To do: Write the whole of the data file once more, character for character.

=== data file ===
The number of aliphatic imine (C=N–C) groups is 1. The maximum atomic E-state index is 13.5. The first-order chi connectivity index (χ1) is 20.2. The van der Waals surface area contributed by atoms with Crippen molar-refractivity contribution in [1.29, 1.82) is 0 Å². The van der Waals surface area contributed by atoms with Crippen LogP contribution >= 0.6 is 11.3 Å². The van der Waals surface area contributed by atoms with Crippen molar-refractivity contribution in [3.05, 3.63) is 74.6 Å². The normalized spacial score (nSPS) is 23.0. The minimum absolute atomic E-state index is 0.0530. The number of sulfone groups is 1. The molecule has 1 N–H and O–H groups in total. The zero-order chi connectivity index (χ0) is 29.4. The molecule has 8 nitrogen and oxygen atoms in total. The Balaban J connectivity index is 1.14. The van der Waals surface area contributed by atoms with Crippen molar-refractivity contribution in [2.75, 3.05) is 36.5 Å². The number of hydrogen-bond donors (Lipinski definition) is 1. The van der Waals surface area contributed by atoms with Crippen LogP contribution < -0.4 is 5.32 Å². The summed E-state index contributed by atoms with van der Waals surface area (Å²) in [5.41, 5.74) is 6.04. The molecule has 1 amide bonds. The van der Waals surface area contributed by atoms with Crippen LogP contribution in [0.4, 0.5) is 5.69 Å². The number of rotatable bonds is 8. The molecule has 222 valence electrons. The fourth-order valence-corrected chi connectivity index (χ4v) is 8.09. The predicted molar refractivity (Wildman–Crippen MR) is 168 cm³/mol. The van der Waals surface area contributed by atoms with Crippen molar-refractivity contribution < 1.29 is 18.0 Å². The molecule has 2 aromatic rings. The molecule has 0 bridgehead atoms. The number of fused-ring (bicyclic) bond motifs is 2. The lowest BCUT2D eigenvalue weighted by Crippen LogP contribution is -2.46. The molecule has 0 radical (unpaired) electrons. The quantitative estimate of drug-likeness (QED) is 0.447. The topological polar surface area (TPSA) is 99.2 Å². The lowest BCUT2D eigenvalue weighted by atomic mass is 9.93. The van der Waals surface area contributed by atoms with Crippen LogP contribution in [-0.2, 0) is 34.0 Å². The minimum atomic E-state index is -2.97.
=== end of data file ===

The number of aliphatic imine (C=N–C) groups is 1. The maximum atomic E-state index is 13.5. The first-order chi connectivity index (χ1) is 20.2. The van der Waals surface area contributed by atoms with Crippen molar-refractivity contribution in [1.29, 1.82) is 0 Å². The van der Waals surface area contributed by atoms with Crippen LogP contribution >= 0.6 is 11.3 Å². The van der Waals surface area contributed by atoms with Crippen molar-refractivity contribution in [3.05, 3.63) is 74.6 Å². The normalized spacial score (nSPS) is 23.0. The minimum absolute atomic E-state index is 0.0530. The number of sulfone groups is 1. The molecule has 1 N–H and O–H groups in total. The zero-order chi connectivity index (χ0) is 29.4. The molecule has 8 nitrogen and oxygen atoms in total. The Balaban J connectivity index is 1.14. The van der Waals surface area contributed by atoms with Crippen molar-refractivity contribution in [2.75, 3.05) is 36.5 Å². The number of hydrogen-bond donors (Lipinski definition) is 1. The van der Waals surface area contributed by atoms with Crippen LogP contribution < -0.4 is 5.32 Å². The summed E-state index contributed by atoms with van der Waals surface area (Å²) in [5.41, 5.74) is 6.04. The molecule has 1 amide bonds. The van der Waals surface area contributed by atoms with Crippen LogP contribution in [0.4, 0.5) is 5.69 Å². The number of rotatable bonds is 8. The molecule has 222 valence electrons. The fourth-order valence-corrected chi connectivity index (χ4v) is 8.09. The predicted molar refractivity (Wildman–Crippen MR) is 168 cm³/mol. The van der Waals surface area contributed by atoms with Crippen molar-refractivity contribution < 1.29 is 18.0 Å². The molecule has 2 aromatic rings. The molecule has 0 bridgehead atoms. The number of fused-ring (bicyclic) bond motifs is 2. The lowest BCUT2D eigenvalue weighted by Crippen LogP contribution is -2.46. The molecule has 0 radical (unpaired) electrons. The quantitative estimate of drug-likeness (QED) is 0.447. The topological polar surface area (TPSA) is 99.2 Å². The lowest BCUT2D eigenvalue weighted by atomic mass is 9.93. The van der Waals surface area contributed by atoms with Crippen LogP contribution in [-0.2, 0) is 34.0 Å². The minimum atomic E-state index is -2.97.